While Unite Union welcomes any increase in the average wage it must be pointed out that a
50 cents an hour increase to $15.75 from April 1, 2017, only maintains its value at about 50% of the average wage.
This level was reached in 2008 and we need to be more ambitious as a society.
We believe the goal should be $20 an hour or two-thirds of the average wage. (NB: The average wage will reach at least $30 by the end of the first quarter this year when the new minimum wage takes effect.)
The current consumer price index is almost meaningless when it comes to what people have to spend in this country to live. After rent and power have been paid there is barely enough left for food and other necessities.
There are widespread and unacceptable levels of poverty in this country and inequality is getting out of control. One way to address those issues in a meaningful way is to progressively increase the minimum wage in real terms.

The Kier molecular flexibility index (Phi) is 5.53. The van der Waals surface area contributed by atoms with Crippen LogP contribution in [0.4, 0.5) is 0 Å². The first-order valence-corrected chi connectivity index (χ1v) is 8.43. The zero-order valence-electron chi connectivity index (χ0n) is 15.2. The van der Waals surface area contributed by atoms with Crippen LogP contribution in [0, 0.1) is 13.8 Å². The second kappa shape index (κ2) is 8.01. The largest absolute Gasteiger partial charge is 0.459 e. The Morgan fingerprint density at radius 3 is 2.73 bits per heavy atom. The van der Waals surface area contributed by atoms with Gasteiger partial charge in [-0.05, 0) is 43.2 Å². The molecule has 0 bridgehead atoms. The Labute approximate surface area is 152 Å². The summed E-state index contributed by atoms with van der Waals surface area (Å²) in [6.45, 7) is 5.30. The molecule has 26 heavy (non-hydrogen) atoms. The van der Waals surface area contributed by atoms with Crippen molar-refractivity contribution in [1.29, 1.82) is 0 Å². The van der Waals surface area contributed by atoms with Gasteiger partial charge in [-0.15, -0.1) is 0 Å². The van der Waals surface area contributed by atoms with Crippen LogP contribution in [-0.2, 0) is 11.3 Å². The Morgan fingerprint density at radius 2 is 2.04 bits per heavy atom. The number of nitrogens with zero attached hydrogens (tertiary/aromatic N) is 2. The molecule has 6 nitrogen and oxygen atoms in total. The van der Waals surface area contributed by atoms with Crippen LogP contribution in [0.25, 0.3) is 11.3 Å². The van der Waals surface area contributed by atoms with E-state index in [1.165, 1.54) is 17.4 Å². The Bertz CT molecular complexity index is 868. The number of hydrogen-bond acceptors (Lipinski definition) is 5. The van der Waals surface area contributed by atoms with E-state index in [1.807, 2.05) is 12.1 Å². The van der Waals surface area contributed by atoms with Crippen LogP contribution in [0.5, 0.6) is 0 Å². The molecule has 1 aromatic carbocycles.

Today’s announcement will still mean workers unable to survive on a full-time wage.
The proposed minimum wage level still means that someone working a 40-hour week is only getting $630 before tax. Tens of thousand of workers have no guaranteed hours in their contracts and work fewer than 40 hours a week.
Minimum wage announcements are an entirely political process.
This government has increased the minimum wage each year. However, the 1990-1999 National government increased the minimum only once in nine years and allowed it to decline to around one-third of the average wage in real terms.
The minimum wage has been as high as 80% of the average wage in 1946 when it was first introduced and was 66% in April 1973.
There is no reason economically why it could not be returned to that level. Current CTU policy is for a minimum wage of two-thirds of the average wage and indexed in law at that level. This is the case for National Superannuation payments which are indexed so that the couple rate is at least 66% of the net average wage.
An increase in the minimum wage to two-thirds of the average wage was supported at the last election by Labour, the Greens, NZ First, the Maori party and the Mana Movement. I hope the same promise can be obtained from all five parties before the next election.
The minimum wage should be a living wage!